For most families, having a baby is a happy time, full of smiles, kisses, hugs and giggles. Sure, there are inconveniences such as sleepless nights or dirty diapers but rarely would a parent have to go through the adoption process.
For Kat Dunams, who welcomed a beautiful baby boy about a year ago, with her wife, legal documents and attorney fees were becoming as common as baby rattles and blankies.
“Despite all the privileges of living in this country, in order to be fully considered an equal parent to my son, I must go through second-parent adoption or else risk losing him, especially if traveling to states that don’t recognize same-sex marriage or abroad,” Dunams wrote on her GoFundMe page, a grassroots fundraising site.
The Woodside resident, who came here from the Ukraine, assumed that when the Supreme Court repealed many parts of the Defense of Marriage Act —which previously prevented married same-sex couples from receiving the same benefits as heterosexual couples under the federal government — that she wouldn’t have to worry about adoption.
But shortly after her wife got pregnant, Dunams realized that she’d be in for a bumpy and pricey ride.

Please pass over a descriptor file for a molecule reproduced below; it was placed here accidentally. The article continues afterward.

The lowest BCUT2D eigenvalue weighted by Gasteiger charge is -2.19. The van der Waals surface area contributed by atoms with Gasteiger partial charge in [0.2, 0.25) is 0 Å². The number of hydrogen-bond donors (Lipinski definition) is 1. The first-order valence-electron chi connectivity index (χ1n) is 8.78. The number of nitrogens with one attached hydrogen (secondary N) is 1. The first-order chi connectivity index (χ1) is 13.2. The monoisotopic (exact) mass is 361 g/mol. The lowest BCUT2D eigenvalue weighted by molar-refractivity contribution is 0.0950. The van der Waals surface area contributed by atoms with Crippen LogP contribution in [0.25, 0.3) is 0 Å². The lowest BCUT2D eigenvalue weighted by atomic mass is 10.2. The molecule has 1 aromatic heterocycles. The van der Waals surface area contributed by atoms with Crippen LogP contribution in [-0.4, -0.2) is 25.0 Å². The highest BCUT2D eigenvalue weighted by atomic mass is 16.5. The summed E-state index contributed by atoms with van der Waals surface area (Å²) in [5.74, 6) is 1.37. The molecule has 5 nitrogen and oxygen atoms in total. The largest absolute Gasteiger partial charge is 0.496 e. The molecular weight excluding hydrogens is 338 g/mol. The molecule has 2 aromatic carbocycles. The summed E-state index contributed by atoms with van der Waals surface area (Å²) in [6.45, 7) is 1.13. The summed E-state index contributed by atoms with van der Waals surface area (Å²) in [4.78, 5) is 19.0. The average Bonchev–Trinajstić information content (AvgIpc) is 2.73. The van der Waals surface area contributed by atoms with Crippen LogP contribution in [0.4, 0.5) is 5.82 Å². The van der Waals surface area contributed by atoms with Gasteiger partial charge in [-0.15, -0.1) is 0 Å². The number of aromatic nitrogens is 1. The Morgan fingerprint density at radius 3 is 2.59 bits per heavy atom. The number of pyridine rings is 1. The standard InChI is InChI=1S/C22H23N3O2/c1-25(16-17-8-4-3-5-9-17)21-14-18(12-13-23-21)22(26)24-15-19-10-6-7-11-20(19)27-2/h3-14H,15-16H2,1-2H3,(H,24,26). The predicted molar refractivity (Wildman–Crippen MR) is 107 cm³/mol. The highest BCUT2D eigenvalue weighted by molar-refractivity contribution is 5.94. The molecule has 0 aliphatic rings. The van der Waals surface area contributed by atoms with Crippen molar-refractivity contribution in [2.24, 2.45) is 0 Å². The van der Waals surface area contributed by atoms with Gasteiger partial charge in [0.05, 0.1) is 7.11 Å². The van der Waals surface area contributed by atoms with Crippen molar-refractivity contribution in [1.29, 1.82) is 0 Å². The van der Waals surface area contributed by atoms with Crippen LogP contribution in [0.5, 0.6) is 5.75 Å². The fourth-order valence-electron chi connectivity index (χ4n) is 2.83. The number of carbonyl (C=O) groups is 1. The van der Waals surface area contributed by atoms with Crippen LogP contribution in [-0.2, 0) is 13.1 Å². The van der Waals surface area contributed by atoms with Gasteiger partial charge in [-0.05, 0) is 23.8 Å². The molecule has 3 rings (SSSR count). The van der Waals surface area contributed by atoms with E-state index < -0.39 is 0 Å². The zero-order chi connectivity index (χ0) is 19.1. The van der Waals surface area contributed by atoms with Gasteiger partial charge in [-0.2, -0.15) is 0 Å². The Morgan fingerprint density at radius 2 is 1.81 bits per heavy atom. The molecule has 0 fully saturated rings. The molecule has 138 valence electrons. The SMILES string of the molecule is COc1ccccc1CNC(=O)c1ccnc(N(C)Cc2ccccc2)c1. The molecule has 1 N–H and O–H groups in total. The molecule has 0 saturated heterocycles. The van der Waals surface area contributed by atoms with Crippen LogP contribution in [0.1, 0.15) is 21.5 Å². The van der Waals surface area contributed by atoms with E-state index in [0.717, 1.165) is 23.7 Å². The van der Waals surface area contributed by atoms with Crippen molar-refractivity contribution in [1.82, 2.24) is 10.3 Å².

“The main expense is the attorney that will represent us in family court,” Dunams said. “We weren’t familiar with how everything worked so we needed to hire a lawyer.”
That is why Dunams turned to GoFundMe to ask people to pitch in.
“I was very surprised and moved at the response because going into this, I had no idea what to expect,” Dunams said. “For us, $4,000 is a lot but I figured it wouldn’t be too much for someone to give $15 or $20. I never thought people would give but then it just started pouring in.”
As of this week, Dunams has raised $3,858 over 21 days thanks to the generosity of 56 people who donated anywhere from $15 to $1,000.
Though the fundraising is almost complete, Dunams will have to wait at least eight months for a home study to be conducted by a social worker to determine if Dunams’ residence is appropriate for the baby — despite Dunams, the child and her wife having lived under the same roof since his conception.
While others may be upset about the inequality, Dunams said she is not looking to be an activist.
“Where I come from, there is a lot of abuse and violence going on towards homosexuals so for me, the fact that I’m able to marry and be open about my life is sort of a luxury.
“I’m not an activist and there is certainly inequality but with all of these people fighting for same-sex rights, I’m just so grateful for their work and for having already gotten so much for us.”
Dunams said the main lesson this experience has taught her is how generous people can be.
“People do care,” she said. “So when you think there’s no help out there, just ask for it and you’ll surprised with the results.